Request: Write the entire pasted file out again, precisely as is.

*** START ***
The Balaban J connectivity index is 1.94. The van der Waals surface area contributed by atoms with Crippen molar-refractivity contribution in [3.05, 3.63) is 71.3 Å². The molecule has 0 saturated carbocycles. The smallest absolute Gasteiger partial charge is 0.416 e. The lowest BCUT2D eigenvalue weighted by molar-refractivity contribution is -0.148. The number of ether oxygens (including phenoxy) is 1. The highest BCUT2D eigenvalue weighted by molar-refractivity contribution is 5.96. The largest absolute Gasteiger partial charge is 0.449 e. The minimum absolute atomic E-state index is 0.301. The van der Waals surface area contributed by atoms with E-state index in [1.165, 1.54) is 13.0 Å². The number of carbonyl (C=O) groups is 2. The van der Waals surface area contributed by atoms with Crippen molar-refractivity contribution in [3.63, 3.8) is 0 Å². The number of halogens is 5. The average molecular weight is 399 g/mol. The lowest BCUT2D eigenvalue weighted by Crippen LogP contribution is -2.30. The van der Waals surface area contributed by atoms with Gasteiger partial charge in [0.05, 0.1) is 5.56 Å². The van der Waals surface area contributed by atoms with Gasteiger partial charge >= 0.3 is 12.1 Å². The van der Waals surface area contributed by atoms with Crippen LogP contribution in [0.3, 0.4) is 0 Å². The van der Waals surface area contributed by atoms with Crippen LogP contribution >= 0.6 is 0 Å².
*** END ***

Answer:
The Balaban J connectivity index is 1.94. The van der Waals surface area contributed by atoms with Crippen molar-refractivity contribution in [3.05, 3.63) is 71.3 Å². The molecule has 0 saturated carbocycles. The smallest absolute Gasteiger partial charge is 0.416 e. The lowest BCUT2D eigenvalue weighted by molar-refractivity contribution is -0.148. The number of ether oxygens (including phenoxy) is 1. The highest BCUT2D eigenvalue weighted by molar-refractivity contribution is 5.96. The largest absolute Gasteiger partial charge is 0.449 e. The minimum absolute atomic E-state index is 0.301. The van der Waals surface area contributed by atoms with E-state index in [1.165, 1.54) is 13.0 Å². The number of carbonyl (C=O) groups is 2. The van der Waals surface area contributed by atoms with Crippen molar-refractivity contribution in [3.63, 3.8) is 0 Å². The number of halogens is 5. The average molecular weight is 399 g/mol. The lowest BCUT2D eigenvalue weighted by Crippen LogP contribution is -2.30. The van der Waals surface area contributed by atoms with Gasteiger partial charge in [0.05, 0.1) is 5.56 Å². The van der Waals surface area contributed by atoms with Gasteiger partial charge >= 0.3 is 12.1 Å². The van der Waals surface area contributed by atoms with Crippen LogP contribution in [0.3, 0.4) is 0 Å². The van der Waals surface area contributed by atoms with Crippen LogP contribution >= 0.6 is 0 Å².